A URL shortener is a tool which reduces lengthy web addresses to something much more digestible. For example, click ‘http://goo.gl/zuXtNk‘, and you will be taken to a website with a far longer URL.
Understandably, URL shorteners have been put to good use in email marketing, helping to reduce the size of messages and tidy up clutter.
Unfortunately, they are just as popular with spammers who use them in an attempt to avoid having their real domain blocked by ISPs. This has caused some marketing experts to warn against the use of URL shorteners and it is advice which is worth heeding.
One report centres around a genuine marketer who’s emails were falling foul of domain blacklists. After some investigation, it became apparent that he was using the Twitter URL shortening service, t.co, which was blacklisted.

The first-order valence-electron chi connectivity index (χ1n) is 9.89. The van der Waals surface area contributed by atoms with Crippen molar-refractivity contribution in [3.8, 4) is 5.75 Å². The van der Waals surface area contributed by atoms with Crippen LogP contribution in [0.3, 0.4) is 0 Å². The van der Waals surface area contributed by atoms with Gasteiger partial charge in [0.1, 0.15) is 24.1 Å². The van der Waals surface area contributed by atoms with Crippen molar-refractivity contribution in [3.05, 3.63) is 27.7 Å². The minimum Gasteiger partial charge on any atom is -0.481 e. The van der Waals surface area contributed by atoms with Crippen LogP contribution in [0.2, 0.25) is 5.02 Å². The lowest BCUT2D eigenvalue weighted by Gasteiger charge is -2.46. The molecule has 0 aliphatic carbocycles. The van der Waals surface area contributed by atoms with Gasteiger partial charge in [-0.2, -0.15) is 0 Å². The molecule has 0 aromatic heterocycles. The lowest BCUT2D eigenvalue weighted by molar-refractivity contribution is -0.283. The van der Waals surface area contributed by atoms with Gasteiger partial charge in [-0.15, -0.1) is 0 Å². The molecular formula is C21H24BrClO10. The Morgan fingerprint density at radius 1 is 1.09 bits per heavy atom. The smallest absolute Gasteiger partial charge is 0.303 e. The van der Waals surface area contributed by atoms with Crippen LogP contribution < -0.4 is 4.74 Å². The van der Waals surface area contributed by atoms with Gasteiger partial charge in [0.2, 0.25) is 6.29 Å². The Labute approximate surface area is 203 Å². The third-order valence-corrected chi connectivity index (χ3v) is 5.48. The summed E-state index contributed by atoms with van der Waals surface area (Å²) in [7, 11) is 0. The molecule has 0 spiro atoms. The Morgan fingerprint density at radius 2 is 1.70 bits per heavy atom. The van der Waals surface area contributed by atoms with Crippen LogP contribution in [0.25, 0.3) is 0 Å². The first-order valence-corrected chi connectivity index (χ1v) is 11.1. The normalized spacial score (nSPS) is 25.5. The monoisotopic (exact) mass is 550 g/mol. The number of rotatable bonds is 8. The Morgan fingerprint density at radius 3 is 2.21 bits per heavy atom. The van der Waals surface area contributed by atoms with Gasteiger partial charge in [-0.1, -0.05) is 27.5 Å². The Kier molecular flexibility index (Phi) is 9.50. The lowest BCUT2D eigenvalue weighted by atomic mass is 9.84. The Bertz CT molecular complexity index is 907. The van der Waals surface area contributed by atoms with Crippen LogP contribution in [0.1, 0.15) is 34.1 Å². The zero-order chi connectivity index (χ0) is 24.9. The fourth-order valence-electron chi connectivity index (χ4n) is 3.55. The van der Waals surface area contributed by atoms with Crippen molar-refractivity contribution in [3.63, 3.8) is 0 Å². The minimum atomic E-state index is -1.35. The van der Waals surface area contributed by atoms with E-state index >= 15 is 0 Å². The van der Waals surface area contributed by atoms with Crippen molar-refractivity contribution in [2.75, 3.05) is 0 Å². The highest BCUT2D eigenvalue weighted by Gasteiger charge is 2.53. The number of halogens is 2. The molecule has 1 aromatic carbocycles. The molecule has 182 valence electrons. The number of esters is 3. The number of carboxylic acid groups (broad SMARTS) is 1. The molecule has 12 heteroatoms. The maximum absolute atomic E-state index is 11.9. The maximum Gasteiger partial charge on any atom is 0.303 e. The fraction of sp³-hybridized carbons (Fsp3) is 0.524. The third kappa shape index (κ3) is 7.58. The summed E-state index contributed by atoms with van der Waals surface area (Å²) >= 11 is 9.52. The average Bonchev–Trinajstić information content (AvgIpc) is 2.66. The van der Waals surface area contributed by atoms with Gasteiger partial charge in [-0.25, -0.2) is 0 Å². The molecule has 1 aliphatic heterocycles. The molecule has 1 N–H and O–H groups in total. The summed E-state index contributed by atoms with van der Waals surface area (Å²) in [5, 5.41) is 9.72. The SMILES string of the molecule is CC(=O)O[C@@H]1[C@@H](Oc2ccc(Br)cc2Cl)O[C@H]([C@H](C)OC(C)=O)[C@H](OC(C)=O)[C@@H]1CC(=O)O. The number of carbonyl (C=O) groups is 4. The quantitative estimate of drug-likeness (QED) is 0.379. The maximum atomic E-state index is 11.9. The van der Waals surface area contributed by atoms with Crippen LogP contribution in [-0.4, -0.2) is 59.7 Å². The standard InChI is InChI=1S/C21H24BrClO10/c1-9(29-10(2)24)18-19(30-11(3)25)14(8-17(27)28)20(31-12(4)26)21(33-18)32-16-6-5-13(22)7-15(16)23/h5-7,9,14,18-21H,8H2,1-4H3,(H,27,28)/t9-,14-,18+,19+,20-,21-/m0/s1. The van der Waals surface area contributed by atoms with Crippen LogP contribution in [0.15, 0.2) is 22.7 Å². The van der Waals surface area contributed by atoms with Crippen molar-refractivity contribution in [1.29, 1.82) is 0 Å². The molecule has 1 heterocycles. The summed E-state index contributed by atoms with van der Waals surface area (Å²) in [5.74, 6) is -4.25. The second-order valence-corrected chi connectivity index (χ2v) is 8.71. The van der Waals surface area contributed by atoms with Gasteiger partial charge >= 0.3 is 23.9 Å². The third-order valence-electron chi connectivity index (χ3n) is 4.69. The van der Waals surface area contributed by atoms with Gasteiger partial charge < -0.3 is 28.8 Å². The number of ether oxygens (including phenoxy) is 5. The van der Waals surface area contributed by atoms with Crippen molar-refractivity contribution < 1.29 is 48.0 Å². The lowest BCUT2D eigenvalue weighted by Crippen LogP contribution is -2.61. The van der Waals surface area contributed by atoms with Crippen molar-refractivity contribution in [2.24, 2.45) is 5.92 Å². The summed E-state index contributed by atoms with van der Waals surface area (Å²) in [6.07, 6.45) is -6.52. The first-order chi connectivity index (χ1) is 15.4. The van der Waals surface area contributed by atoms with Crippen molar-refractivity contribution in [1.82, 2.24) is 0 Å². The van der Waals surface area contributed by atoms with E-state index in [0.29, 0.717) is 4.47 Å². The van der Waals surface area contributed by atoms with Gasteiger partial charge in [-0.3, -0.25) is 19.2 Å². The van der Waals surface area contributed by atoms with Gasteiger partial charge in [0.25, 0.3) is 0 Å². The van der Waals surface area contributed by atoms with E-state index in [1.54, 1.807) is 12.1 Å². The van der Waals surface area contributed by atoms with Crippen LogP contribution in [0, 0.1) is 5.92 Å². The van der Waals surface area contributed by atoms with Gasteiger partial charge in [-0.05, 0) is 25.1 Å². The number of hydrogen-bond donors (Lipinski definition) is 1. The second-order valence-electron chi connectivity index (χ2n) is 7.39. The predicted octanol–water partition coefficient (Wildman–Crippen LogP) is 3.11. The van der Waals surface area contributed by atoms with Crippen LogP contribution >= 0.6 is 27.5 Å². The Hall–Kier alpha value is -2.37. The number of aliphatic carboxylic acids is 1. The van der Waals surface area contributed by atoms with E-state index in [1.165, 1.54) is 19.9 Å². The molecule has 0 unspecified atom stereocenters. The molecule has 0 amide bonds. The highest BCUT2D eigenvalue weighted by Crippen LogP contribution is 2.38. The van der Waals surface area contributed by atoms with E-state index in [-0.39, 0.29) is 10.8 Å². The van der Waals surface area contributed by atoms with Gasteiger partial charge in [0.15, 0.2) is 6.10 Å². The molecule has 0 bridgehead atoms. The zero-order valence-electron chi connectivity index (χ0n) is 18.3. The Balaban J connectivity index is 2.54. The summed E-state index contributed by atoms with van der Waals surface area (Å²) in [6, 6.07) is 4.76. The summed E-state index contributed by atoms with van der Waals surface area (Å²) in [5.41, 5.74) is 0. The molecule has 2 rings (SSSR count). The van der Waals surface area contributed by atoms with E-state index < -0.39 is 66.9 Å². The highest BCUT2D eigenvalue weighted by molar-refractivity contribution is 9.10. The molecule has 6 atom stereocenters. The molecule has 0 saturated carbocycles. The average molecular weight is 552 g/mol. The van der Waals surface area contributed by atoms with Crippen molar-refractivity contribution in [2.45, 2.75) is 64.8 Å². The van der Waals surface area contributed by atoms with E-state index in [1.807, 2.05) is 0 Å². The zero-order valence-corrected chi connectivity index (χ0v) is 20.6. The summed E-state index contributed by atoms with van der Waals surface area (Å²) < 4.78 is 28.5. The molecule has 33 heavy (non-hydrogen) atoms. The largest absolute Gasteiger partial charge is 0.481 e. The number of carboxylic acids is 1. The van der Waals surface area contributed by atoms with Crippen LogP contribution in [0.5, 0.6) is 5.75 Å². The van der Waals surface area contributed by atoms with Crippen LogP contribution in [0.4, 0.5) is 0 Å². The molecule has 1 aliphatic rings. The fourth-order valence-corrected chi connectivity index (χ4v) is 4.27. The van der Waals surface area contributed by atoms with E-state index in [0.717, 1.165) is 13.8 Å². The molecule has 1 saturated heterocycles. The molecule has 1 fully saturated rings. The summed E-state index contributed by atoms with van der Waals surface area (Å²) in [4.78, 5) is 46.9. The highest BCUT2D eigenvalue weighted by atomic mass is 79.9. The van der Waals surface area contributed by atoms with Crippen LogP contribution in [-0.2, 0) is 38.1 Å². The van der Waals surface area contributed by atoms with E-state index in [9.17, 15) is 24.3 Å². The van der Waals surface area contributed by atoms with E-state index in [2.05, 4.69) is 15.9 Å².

Spammers have jumped on t.co because it hides them perfectly – Twitter even uses it in tweets instead of the original URL. That has unfortunately led to t.co’s somewhat unfair existence on many ISP blacklists.
If you’re suspicious about the number of emails you see returned or blocked, it might be worth testing the removal of shortened URLs. If that has a positive effect, they’re likely your culprit. Instead, use the original URL but hide it behind text or imagery.
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